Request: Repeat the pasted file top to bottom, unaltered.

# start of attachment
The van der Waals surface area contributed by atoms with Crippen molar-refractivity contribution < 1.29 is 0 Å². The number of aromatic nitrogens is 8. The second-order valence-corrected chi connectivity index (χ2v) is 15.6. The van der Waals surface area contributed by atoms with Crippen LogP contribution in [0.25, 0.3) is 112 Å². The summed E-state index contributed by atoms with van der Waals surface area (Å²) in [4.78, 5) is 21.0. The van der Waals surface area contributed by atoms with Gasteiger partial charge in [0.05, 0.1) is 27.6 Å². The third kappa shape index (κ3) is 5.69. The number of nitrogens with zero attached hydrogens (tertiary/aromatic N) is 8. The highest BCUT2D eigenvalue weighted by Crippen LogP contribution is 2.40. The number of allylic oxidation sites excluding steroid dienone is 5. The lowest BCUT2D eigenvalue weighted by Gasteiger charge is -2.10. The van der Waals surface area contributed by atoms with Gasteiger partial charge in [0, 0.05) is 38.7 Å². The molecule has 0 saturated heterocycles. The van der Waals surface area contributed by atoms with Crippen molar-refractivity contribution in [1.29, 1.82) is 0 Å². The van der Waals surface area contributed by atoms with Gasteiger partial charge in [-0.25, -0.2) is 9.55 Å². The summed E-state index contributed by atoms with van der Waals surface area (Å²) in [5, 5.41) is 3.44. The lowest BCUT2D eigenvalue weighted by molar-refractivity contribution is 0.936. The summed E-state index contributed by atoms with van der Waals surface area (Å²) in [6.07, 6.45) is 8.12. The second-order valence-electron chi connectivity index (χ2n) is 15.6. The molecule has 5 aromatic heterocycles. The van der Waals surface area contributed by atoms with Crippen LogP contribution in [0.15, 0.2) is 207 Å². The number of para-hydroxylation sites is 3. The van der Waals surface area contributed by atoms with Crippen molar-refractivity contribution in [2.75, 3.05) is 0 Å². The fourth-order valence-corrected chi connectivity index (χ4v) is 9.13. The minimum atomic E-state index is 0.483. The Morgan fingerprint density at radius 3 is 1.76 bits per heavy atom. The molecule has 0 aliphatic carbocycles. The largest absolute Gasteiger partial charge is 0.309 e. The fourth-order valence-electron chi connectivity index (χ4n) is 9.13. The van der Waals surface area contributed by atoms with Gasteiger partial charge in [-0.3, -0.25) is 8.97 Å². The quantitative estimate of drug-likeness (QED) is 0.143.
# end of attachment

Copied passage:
The van der Waals surface area contributed by atoms with Crippen molar-refractivity contribution < 1.29 is 0 Å². The number of aromatic nitrogens is 8. The second-order valence-corrected chi connectivity index (χ2v) is 15.6. The van der Waals surface area contributed by atoms with Crippen LogP contribution in [0.25, 0.3) is 112 Å². The summed E-state index contributed by atoms with van der Waals surface area (Å²) in [4.78, 5) is 21.0. The van der Waals surface area contributed by atoms with Gasteiger partial charge in [0.05, 0.1) is 27.6 Å². The third kappa shape index (κ3) is 5.69. The number of nitrogens with zero attached hydrogens (tertiary/aromatic N) is 8. The highest BCUT2D eigenvalue weighted by Crippen LogP contribution is 2.40. The number of allylic oxidation sites excluding steroid dienone is 5. The lowest BCUT2D eigenvalue weighted by Gasteiger charge is -2.10. The van der Waals surface area contributed by atoms with Gasteiger partial charge in [0, 0.05) is 38.7 Å². The molecule has 0 saturated heterocycles. The van der Waals surface area contributed by atoms with Crippen molar-refractivity contribution in [1.29, 1.82) is 0 Å². The van der Waals surface area contributed by atoms with Gasteiger partial charge in [-0.25, -0.2) is 9.55 Å². The summed E-state index contributed by atoms with van der Waals surface area (Å²) in [5, 5.41) is 3.44. The lowest BCUT2D eigenvalue weighted by molar-refractivity contribution is 0.936. The summed E-state index contributed by atoms with van der Waals surface area (Å²) in [6.07, 6.45) is 8.12. The second-order valence-electron chi connectivity index (χ2n) is 15.6. The molecule has 5 aromatic heterocycles. The van der Waals surface area contributed by atoms with Crippen LogP contribution in [0.15, 0.2) is 207 Å². The number of para-hydroxylation sites is 3. The van der Waals surface area contributed by atoms with Crippen molar-refractivity contribution in [2.75, 3.05) is 0 Å². The fourth-order valence-corrected chi connectivity index (χ4v) is 9.13. The minimum atomic E-state index is 0.483. The Morgan fingerprint density at radius 3 is 1.76 bits per heavy atom. The molecule has 0 aliphatic carbocycles. The largest absolute Gasteiger partial charge is 0.309 e. The fourth-order valence-electron chi connectivity index (χ4n) is 9.13. The van der Waals surface area contributed by atoms with Gasteiger partial charge in [-0.3, -0.25) is 8.97 Å². The quantitative estimate of drug-likeness (QED) is 0.143.